What Cost, These Controls Engineers?

Salaries Skyrocket, According to Our Annual Survey

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By Mike Bacidore, Managing Editor

The average pay for a controls engineer made its second-largest jump in the history of our annual salary and state-of-mind survey. Highlighted by an increase of more than 8%, the yearly assessment of what OEMs are spending on the brains behind the brains inside the machines revealed few new surprises. The cost of controls engineers, just like the cost of gasoline or anything else in limited supply and high demand, is going up.

“Employers, as well as practicing engineers, need to do more to help local school systems and organizations like the National Society of Black Engineers and the Society of Women Engineers to foster an appreciation of the STEM curriculum,” says Sybil Barco, design engineer I at Fluor Power Group in Charlotte, N.C. “Without this grassroots effort, the shortage of capable technically prepared candidates will grow.”

Female respondents to the survey, like Barco, comprised 7% of participants, perhaps indicating the long-awaited tipping point of women’s visibility in the controls engineering profession.

And when you combine the attractiveness of salaries and job satisfaction with the push by organizations like NSBE, SWE and FIRST to direct traditionally underrepresented groups, like females or ethnic minorities, down this career path, controls engineering could see an influx of women to quell the claims of a short supply of talent.

Everybody Wins

The average salary of a controls engineer, according to our survey is $83,559, and almost to a category everyone in the profession saw financial increases over 2007. Remarkably, about two-thirds of participants said they received a bonus this past year, and the bonus exceeded 10% for almost 14% of those responding to the survey.

Individuals with an industrial engineering degree saw staggering rewards in pay, leaping from less than $72,000 in the previous year’s survey to more than $83,000 in 2008. Figures for those with an electrical engineering degree also increased significantly from less than $80,000 in 2007 to more than $87,000 this year. Math/physics majors’ salaries, however dropped sharply, from almost $99,000 to almost $83,000, which could account for the rise in the other degrees. Almost 60% of respondents reported having either an ME or an EE degree.

Research and development salaries fell slightly, from almost $85,000 to around $80,000, but management positions bounded from just under $83,000 to almost $96,000, and those in procurement realized an $11,000 annual increase, according to the survey results. “Many engineers will openly admit that, to get past a specific salary level, you must leave engineering and become a manager,” says Rob Herrmann, technical project leader at Sealed Air, which makes its headquarters in Elmwood Park, N.J.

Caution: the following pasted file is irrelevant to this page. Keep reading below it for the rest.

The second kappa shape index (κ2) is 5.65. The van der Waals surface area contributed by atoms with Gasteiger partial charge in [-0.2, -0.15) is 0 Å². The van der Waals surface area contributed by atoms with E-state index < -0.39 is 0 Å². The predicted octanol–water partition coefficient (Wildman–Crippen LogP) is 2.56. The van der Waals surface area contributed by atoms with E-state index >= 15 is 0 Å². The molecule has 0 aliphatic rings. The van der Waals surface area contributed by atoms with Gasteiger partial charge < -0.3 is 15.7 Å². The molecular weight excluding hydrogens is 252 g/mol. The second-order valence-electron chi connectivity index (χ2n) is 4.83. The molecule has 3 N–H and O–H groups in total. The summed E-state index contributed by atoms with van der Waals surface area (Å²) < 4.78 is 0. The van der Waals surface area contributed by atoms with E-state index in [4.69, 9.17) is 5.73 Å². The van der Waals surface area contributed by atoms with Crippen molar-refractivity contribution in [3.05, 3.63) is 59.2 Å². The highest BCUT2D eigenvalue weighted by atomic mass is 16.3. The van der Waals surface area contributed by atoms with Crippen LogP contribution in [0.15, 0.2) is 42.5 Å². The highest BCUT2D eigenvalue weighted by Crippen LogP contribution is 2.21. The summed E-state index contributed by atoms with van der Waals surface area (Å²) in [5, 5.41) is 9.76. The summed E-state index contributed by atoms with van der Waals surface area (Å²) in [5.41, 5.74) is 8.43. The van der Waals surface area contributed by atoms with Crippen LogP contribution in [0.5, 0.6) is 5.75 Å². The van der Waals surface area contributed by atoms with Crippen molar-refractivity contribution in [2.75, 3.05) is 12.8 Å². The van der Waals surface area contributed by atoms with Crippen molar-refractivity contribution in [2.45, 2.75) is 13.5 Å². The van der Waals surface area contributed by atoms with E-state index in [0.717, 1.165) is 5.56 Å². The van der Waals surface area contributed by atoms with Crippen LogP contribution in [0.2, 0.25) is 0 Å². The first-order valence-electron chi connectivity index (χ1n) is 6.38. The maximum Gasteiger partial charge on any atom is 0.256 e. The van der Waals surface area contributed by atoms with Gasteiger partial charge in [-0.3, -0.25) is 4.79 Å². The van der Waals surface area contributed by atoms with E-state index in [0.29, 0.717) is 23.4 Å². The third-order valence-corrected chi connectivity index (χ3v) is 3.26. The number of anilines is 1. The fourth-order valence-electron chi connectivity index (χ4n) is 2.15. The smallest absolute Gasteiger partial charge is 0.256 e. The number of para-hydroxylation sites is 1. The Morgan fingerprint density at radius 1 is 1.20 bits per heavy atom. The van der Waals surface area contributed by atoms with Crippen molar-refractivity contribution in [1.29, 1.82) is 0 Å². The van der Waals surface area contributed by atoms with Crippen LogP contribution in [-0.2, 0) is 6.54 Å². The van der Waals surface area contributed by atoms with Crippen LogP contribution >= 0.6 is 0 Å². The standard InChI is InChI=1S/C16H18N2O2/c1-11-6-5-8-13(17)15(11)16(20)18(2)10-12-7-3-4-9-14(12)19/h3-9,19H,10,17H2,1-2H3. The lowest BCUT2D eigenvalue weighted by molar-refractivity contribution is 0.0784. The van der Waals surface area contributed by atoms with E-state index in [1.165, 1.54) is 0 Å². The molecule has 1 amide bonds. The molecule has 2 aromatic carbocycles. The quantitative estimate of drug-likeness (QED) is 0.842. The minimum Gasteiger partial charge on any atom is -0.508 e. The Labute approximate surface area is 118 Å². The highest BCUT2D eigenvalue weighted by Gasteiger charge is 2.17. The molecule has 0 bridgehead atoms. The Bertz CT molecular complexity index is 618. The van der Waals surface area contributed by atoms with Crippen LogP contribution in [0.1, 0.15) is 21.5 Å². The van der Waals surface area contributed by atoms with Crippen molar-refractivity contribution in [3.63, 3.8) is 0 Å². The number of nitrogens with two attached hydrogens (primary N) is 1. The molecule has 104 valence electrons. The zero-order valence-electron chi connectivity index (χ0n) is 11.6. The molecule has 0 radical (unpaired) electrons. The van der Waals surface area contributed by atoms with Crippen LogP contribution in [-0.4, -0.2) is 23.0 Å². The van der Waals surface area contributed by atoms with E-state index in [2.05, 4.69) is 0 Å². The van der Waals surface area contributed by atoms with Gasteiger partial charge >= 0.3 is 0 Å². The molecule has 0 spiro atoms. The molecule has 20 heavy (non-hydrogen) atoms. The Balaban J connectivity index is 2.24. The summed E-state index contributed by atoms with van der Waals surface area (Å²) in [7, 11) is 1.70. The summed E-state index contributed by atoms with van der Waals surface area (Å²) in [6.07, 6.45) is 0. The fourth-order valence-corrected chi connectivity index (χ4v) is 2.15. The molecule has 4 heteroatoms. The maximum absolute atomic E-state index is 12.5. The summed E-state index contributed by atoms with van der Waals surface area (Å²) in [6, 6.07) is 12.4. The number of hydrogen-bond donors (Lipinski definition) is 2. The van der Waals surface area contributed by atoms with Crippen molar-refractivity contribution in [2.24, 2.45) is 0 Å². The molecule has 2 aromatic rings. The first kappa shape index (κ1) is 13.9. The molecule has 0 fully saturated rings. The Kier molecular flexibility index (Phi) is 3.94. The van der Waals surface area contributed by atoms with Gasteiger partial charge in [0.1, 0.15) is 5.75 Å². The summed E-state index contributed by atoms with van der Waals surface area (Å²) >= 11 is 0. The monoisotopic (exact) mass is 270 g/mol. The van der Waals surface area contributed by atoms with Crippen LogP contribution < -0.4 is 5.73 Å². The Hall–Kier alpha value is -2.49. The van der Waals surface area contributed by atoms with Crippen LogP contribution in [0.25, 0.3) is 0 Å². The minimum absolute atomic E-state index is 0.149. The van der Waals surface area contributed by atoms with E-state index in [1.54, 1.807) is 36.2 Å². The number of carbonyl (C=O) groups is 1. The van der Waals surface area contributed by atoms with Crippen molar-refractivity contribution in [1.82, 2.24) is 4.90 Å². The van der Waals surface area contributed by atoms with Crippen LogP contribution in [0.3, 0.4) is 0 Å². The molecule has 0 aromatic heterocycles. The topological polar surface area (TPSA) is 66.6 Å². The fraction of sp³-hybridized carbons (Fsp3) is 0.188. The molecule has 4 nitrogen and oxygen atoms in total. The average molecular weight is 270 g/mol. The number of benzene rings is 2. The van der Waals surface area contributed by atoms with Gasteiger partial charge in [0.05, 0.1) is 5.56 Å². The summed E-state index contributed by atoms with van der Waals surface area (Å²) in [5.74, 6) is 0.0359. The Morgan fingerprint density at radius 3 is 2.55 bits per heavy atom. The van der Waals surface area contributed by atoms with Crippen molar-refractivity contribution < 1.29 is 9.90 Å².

No shockers in the salaries reported based on educational level completed. The more education, the higher the earning power. Those with doctorate degrees remained significantly above $100,000, and engineers with master’s degrees fell just shy of six digits this year. And almost two-thirds of participants report having at least a four-year college degree.

The same goes for salaries based on age and years of service. The older you are and the longer you’ve been in the industry, the more money you’re making, according to respondents’ answers. And almost 70% of survey participants reported at least 11 years of industry experience.

Feeling Groovy

While financial compensation is the basic reward for controls engineers, individuals still placed more emphasis on the fulfilling nature of the work itself and the work environment. The general state of mind of controls engineers remained high. Almost three-quarters of respondents said they’re fairly satisfied or very satisfied with their job and their work. This groovy feeling could result directly from a steady supply of challenging work, which survey respondents once again ranked as their most impactful motivator. Appreciation for their work was the second most important motivational factor, while salary/benefits, job security and opportunity for advancement rounded out the bottom. Despite rising salaries and a low ranking of job security as a motivator, about 45% of participants voiced some concern about their job security, possibly a result of having seen the bottom drop out of the job market in previous years.

The Learning Curve

Education and training are an ongoing source for controls engineers to keep up-to-date with the latest technology and to revisit old principles and basics. Although years of education translate into a higher salary, more than half of our respondents said that mentoring programs were the most important and beneficial parts of their educational training when they began their careers as controls engineers. And almost 40% of survey participants claimed their current employers offer mentoring programs.

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